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Implementing Hardware Composer HAL

The Hardware Composer (HWC) HAL composites layers received from SurfaceFlinger, reducing the amount of composition OpenGL ES (GLES) and the GPU perform.

The HWC abstracts objects, such as overlays and 2D blitters, to composite surfaces and communicates with specialized window composition hardware to composite windows. Use the HWC to composite windows instead of having SurfaceFlinger composite with the GPU. Most GPUs aren't optimized for composition, and when the GPU composes layers from SurfaceFlinger, apps can't use the GPU for their own rendering.

HWC implementations should support:

  • At least four overlays:
    • Status bar
    • System bar
    • App
    • Wallpaper/background
  • Layers that are larger than the display (for example, a wallpaper)
  • Simultaneous premultiplied per-pixel alpha blending and per-plane alpha blending
  • Hardware path for protected video playback
  • RGBA packing order, YUV formats, and tiling, swizzling, and stride properties

To implement the HWC:

  1. Implement a nonoperational HWC and send all composition work to GLES.
  2. Implement an algorithm to delegate composition to the HWC incrementally. For example, delegate only the first three or four surfaces to the overlay hardware of the HWC.
  3. Optimize the HWC. This may include:
    • Selecting surfaces that maximize the load taken off the GPU and sending them to the HWC.
    • Detecting whether the screen is updating. If it isn't, delegate composition to GLES instead of the HWC to save power. When the screen updates again, continue to offload composition to the HWC.
    • Preparing for common use cases such as:
      • The home screen, which includes the status bar, system bar, app window, and live wallpapers
      • Full-screen games in portrait and landscape mode
      • Full-screen video with closed captioning and playback control
      • Protected video playback
      • Split-screen multiwindow

HWC primitives

The HWC provides two primitives, layers and displays, to represent composition work and its interaction with the display hardware. The HWC also provides control over VSYNC and a callback to SurfaceFlinger to notify it when a VSYNC event occurs.

HIDL interface

Android 8.0 and higher uses a HIDL interface called Composer HAL for binderized IPC between the HWC and SurfaceFlinger. The Composer HAL replaces the legacy hwcomposer2.h interface. If vendors provide a Composer HAL implementation of the HWC, Composer HAL directly accepts HIDL calls from SurfaceFlinger. If vendors provide a legacy implementation of the HWC, Composer HAL loads function pointers from hwcomposer2.h, forwarding HIDL calls into function pointer calls.

The HWC provides functions to determine the properties of a given display; to switch between different display configurations (such as 4k or 1080p resolution) and color modes (such as native color or true sRGB); and to turn the display on, off, or into a low-power mode if supported.

Function pointers

If vendors implement Composer HAL directly, SurfaceFlinger calls its functions through HIDL IPC. For example, to create a layer, SurfaceFlinger calls createLayer() on the Composer HAL.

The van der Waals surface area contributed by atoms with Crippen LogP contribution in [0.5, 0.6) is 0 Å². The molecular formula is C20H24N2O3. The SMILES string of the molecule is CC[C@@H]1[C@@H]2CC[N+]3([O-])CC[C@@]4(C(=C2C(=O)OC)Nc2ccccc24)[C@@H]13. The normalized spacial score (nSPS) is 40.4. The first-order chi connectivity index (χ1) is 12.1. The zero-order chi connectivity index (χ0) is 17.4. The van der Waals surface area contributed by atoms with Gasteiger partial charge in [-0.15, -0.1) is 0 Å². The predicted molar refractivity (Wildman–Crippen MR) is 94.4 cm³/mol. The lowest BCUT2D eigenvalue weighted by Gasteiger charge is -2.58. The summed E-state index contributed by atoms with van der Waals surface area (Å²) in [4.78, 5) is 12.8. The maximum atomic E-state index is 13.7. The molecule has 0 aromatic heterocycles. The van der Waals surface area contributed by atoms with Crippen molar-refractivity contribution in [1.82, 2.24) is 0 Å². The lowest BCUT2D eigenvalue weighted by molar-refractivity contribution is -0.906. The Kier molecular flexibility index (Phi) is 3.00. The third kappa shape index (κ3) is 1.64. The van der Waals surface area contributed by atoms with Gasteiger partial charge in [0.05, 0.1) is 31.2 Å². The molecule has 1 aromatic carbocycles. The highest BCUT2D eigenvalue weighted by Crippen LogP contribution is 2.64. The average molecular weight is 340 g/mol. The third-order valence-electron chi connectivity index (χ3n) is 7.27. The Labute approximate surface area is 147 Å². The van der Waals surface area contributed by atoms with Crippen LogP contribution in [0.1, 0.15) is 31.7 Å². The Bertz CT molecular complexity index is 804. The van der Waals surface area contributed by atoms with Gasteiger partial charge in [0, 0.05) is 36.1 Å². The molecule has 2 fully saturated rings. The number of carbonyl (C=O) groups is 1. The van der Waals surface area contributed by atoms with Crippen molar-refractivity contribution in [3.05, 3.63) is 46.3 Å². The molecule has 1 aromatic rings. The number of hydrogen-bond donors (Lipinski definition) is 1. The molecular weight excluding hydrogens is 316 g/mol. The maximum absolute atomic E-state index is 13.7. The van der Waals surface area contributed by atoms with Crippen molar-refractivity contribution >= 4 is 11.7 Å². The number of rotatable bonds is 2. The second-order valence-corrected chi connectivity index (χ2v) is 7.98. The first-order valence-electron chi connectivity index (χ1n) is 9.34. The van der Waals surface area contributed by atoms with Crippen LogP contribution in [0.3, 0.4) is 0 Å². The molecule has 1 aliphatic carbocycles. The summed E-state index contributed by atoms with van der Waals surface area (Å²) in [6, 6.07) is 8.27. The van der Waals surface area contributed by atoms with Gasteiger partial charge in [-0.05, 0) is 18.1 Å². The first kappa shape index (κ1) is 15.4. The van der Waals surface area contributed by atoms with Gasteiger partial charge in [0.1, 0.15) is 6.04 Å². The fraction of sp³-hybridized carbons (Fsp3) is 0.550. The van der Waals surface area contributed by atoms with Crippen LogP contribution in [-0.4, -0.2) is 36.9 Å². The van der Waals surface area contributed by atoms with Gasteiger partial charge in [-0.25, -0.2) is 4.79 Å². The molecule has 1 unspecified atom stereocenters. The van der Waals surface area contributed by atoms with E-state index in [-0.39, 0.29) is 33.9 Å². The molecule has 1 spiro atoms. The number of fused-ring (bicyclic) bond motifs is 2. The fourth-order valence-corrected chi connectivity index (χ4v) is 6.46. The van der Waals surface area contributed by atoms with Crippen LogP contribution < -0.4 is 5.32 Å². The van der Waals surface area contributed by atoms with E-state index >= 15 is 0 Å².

If vendors implement the hwcomposer2.h interface, Composer HAL calls into hwcomposer2.h function pointers. In hwcomposer2.h comments, HWC interface functions are referred to by lowerCamelCase names that don't exist in the interface as named fields. Almost every function is loaded by requesting a function pointer using getFunction provided by hwc2_device_t. For example, the function createLayer is a function pointer of type HWC2_PFN_CREATE_LAYER, which is returned when the enumerated value HWC2_FUNCTION_CREATE_LAYER is passed into getFunction.

For detailed documentation on Composer HAL functions and HWC function passthrough functions, see composer. For detailed documentation on HWC function pointers, see the hwcomposer2.h.

Layer and display handles

Layers and displays are manipulated by handles generated by the HWC. The handles are opaque to SurfaceFlinger.

When SurfaceFlinger creates a new layer, it calls createLayer, which returns of type Layer for direct implementations or hwc2_layer_t for passthrough implementations. When SurfaceFlinger modifies a property of that layer, SurfaceFlinger passes the hwc2_layer_t value into the appropriate modification function along with any other information needed to make the modification. The hwc2_layer_t type is large enough to hold either a pointer or an index.

Physical displays are created by being hotplugged. When a physical display is hotplugged, the HWC creates a handle and passes the handle to SurfaceFlinger through the hotplug callback. Virtual displays are created by SurfaceFlinger calling createVirtualDisplay() to request a display. If the HWC supports virtual display composition, it returns a handle. Then, SurfaceFlinger delegates the displays's composition to the HWC. If the HWC doesn't support virtual display composition, SurfaceFlinger creates the handle and composites the display.

Display composition operations

Once per VSYNC, SurfaceFlinger wakes if it has new content to composite. This new content can be new image buffers from apps or a change in the properties of one or more layers. When SurfaceFlinger wakes it:

  1. Handles transactions, if present.